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Fetish to Make India ‘Great’

Atul Bhardwaj (atul.beret@gmail.com) is an adjunct fellow at the Institute of Chinese Studies, Delhi.

Mission Overseas: Daring Operations by the Indian Military by Sushant Singh, New Delhi: Juggernaut, 2017; pp 191, 299.

War is composed of many battles. Several specific missions form a battle. War is a large-scale mega event and battle is a small-scale event. Missions are micro-level operations limited in scale and scope. Wars and battles are normally announced prior to launch, missions are generally covert. However, the political impact of missions is not minuscule.

A Relish for Missions

The military leaders may not much like a full-fledged war but they relish crisis management, chase and rescue missions. Victory in mission and limited operations other than war provides ample room to display military skills. In addition, the mission-specific operations can give much greater glory than probably a prolonged war. The results of war are sometimes difficult to discern. However, missions provide more definitive results. Their impact sometimes can be as big as that of a war. For example, the Iran hostage crisis, a diplomatic standoff between Iran and the United States (US). Fifty-two Americans were held hostage from 4 November 1979 to 20 January 1981. The US launched mission “eagle claw” to rescue their diplomats and citizens. The mission involving US special forces and helicopters was an utter failure. It had a direct political impact in the US. It led to Jimmy Carter’s loss of the presidency in the 1980 election. An era of neo-liberalism started with the arrival of Ronald Regan to the White House. More recently, US SEALS (the navy’s elite “Sea, Air, and Land” team) carried out a more successful mission inside Pakistan. The success of the special mission is to a large extent dependent on the strength of the enemy and the local support that the covert missions receive. In the Iranian hostage crisis, US forces were in a hostile territory and pitted against the might of Iranian state. The result was a failed mission. The Pakistan operation was relatively easy because the SEALS were operating in a known and friendly environment against a tiny adversary.

India’s intervention in Sri Lanka in 1987 was closer to the US military adventure inside Iran. Both were disastrous. India moved into a territory that was guarded by the well-armed Liberation Tigers of Tamil Eelam (LTTE). The Indian forces went right into the LTTE den to dig out their leader Velupillai Prabhakaran. A daring covert mission using helicopters in a well-guarded Jaffna University was ill-planned. The gripping saga of lack of coordination and cohesion among the Indian units undertaking the mission is lucidly narrated in warrior–journalist Sushant Singh’s book. Besides operation “Pawan,” the other two Indian missions that are vividly described in Mission Overseas are the 1988 Operation “Cactus” in Maldives and “Khukri” in Sierra Leone in 2000, operating under the United Nations (UN) flag.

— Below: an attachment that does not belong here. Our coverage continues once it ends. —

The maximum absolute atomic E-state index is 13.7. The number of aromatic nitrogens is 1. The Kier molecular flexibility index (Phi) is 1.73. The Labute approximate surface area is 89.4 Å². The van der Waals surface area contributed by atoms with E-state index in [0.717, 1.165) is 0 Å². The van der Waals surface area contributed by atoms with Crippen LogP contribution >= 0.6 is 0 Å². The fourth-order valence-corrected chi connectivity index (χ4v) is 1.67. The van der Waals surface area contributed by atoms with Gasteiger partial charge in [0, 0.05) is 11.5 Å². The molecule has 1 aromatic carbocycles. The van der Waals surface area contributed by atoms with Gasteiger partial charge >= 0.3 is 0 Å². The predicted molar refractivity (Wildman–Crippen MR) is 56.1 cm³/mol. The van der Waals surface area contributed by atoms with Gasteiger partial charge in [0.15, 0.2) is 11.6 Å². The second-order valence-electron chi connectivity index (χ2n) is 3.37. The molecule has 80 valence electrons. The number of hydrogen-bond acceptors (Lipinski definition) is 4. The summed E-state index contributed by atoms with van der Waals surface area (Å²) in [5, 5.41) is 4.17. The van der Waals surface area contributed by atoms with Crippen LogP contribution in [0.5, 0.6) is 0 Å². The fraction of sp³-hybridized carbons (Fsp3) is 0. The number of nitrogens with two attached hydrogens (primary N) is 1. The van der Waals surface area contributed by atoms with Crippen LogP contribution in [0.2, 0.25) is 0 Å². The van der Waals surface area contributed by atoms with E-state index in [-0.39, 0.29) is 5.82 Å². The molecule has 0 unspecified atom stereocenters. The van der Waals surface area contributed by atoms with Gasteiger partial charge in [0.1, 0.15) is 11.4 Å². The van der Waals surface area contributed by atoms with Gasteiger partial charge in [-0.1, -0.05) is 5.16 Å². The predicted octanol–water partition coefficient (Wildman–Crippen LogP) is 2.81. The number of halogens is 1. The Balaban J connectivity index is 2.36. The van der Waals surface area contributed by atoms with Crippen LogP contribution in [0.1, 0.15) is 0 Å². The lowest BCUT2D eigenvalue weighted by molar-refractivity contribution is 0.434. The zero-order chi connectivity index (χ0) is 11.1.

Operation Cactus was a success. The Indian forces were able to thwart a coup attempt in Maldives. The icing on the cake was the Indian warships’ chase on the high seas to nab the escaping miscreants. The operation was a success because the locals were with the Indian forces and the opponent was a military lightweight.

In 1987 and 1988, the Indian gross domestic product was on the rise and the Indian elite’s penchant to play a more proactive role on global stage was soaring. In the 1980s, India acquired the second aircraft carrier and got a nuclear submarine on lease from the crumbling Union of Soviet Socialist Republics (USSR). The ambitions to be a regional power were on the rise. The foreign exchange crisis of the 1990s put paid to India’s plans.

India: The Great Power

Sushant Singh’s interest in the stories of Indian military valour is a natural outcome of his close professional and emotional association with the Indian Army. However, the reasons for his passion in tracing the history of the Indian armed forces’ special missions in foreign lands are to be understood in a broader context of his world view. The author’s motivation to undertake missions to narrate the history of Indian armed forces engagement in distant lands is simple. He believes that India has arrived on the world stage. It is a regional and global superpower and like all big powers it must utilise its military to influence events in its vicinity. In the introduction to the book, the author explicitly states “As India becomes a great power, especially in the neighborhood, that time is not far when the Indian military may have to operate overseas again” (p 12).

The Indian elite’s fetish to make India “great” through display of military might on foreign soil while the nation remains mired in poverty and deprivation is a point that needs greater debate. External projection of military power without adequate internal strength is problematic. Such approaches enhance the Indian military’s vulnerabilities to be used either to make or mar the political fortunes of a domestic leader or as a pawn to be exploited in the larger geopolitical games.

 

 

Updated On : 9th Oct, 2017

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